A Modern Woman's Perspective On The Kingdom of God on Earth

April 5, 2017

Why I Celebrate the Festival of Passover & What It Means To Me

     The Festival of Passover will begin on the evening of Monday, April 10 and will conclude at evening on Tuesday, April 18.  Within these Holy days, God ordained the Feast of Pesach, the Feast of Unleavened Bread, and the Feast of Fruitfruits -- all in commemoration of what He did in delivering the Israelites out of bondage in Egypt AND as a foreshadowing of the work He would do through His Son, Jesus Christ, in delivering us out of a life of bondage to sin. Within these eight days of Passover, Jesus was crucified, buried, and resurrected, and each Feast speaks of Him and His redemptive work on our behalf.
     And yes, God ordained these Feast Days, and they are His Holy Days, not just Jewish holidays, as the Church has mistakenly believed. In Leviticus 23, God proclaimed them as My Feasts and that they would be a perpetual statute among all your generations in all your dwelling places.  And because we are the spiritual descendants of Abraham, these Feasts not only have meaning to us, but I believe that we are to celebrate them, too.  After all, Abraham is the "father" of our faith, and as Galatians 3:29 says, If you belong to Christ, then you are Abraham’s seed, and heirs according to the promise. 
     But I want us to understand that God consecrated these specific holidays; set them apart as times to remember what He has done, what He continues to do, and what He will complete at the end of this Age.  Therefore, it is important that we know what each Feast Day means and what it tells us about the God we serve.

     The eight days that make up the Festival of Passover actually incorporate three separate Feasts, all under the umbrella of "the Feast of Passover". The first day of the Festival, and the first of the Feasts, is called Pesach, which means "spare" or "exempt" in Hebrew, and which our English Bibles translate as "pass over".  Therefore, it has become known as the Feast of Passover in our time.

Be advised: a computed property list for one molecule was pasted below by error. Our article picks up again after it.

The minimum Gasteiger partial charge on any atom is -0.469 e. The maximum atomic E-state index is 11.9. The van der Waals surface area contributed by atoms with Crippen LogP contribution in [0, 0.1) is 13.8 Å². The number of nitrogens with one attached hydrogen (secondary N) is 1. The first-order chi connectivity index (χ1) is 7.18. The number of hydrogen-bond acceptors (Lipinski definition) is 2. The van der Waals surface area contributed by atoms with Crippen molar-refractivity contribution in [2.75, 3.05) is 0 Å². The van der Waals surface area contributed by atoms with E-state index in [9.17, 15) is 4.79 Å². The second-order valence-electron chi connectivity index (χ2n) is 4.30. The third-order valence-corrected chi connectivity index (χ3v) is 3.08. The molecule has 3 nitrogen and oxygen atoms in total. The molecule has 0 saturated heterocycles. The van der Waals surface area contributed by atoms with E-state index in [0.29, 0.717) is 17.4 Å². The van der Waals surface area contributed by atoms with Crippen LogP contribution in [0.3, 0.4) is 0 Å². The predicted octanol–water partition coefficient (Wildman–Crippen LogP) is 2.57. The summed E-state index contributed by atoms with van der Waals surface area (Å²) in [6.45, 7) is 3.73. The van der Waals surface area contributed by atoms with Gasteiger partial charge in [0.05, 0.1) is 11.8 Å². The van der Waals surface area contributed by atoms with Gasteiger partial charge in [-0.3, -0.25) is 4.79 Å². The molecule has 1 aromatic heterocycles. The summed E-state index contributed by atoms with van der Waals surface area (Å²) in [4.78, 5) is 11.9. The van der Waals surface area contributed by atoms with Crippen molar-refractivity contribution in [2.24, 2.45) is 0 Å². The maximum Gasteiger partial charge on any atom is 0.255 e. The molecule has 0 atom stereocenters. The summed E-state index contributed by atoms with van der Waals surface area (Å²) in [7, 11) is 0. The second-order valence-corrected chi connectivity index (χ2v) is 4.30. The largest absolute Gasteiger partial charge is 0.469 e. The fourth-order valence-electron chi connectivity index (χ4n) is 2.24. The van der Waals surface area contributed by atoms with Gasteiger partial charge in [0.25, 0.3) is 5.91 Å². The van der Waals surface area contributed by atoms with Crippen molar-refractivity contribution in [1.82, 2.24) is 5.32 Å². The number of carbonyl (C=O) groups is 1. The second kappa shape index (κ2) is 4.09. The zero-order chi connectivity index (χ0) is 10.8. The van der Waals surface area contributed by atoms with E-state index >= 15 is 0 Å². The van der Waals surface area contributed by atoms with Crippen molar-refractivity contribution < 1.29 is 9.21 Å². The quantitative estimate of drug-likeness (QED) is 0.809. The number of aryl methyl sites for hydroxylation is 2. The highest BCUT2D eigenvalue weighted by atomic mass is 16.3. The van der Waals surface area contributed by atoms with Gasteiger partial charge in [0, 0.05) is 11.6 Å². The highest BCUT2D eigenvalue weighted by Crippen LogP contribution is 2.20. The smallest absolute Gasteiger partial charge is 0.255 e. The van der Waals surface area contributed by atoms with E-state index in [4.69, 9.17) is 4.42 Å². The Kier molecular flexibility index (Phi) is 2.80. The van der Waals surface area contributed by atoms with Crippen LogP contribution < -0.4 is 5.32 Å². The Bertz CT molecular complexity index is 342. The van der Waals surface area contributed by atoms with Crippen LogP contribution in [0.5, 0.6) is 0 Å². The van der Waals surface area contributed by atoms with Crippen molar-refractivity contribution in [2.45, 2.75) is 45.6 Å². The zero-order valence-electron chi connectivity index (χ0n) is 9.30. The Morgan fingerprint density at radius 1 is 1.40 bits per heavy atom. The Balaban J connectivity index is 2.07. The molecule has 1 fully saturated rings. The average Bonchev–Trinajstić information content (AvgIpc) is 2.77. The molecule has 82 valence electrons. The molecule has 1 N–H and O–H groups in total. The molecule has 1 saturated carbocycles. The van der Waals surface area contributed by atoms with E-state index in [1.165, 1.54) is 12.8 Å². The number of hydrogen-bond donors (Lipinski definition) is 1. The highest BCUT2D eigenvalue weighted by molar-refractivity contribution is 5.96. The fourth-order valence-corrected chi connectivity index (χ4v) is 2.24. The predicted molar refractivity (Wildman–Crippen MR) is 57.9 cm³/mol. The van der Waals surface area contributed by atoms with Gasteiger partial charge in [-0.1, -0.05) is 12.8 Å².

It is the foundation of all three Feasts, and commemorates the Lord's direction to the Israelites to sacrifice an unblemished and spotless lamb, applying it's blood to the side doorposts and top lentil of each home. [It is important to note, that this application made the motion of the Cross]. The Lord promised to pass over homes where the blood of the lamb had been applied.  The lambs were the substitutes for the people, sparing them [and saving them] from death and judgment by the Lord.  Each house marked by the blood of the lamb would be a haven of salvation, a place safe from the judgment that was about to come upon Egypt. Those Egyptian homes, where there was no application of the blood, would suffer the judgment of the Angel of Death at Midnight.
     We know the rest of this story... the Israelites were spared, while the first born in every Egyptian home died that night, causing Pharaoh to issue a decree that the Israelites be released and allowed to leave.  For the Jewish people, the focus of the Passover observance is remembering YHWH's deliverance of Israel out of Egypt. "Remember" -- that is the key word for this celebration.
     For us Christians, who are Abraham's seed of the New Covenant, the Feast of Passover is a call to remember the Redemption we have received through Jesus Christ, the Lamb of God.  He is our Passover who takes away the sin of the world.  We are redeemed with precious blood, as of a lamb unblemished and spotless, the blood of Christ. Just as the first Passover proved to be the Power of God to release the children of Israel from their bondage in Egypt, Jesus is the Power of God to release us from the penalty of our sin into Repentance, His love, Life, and Freedom and Liberty. Jesus IS the manifestation of the Passover Lamb, and He was crucified on the Feast of Passover.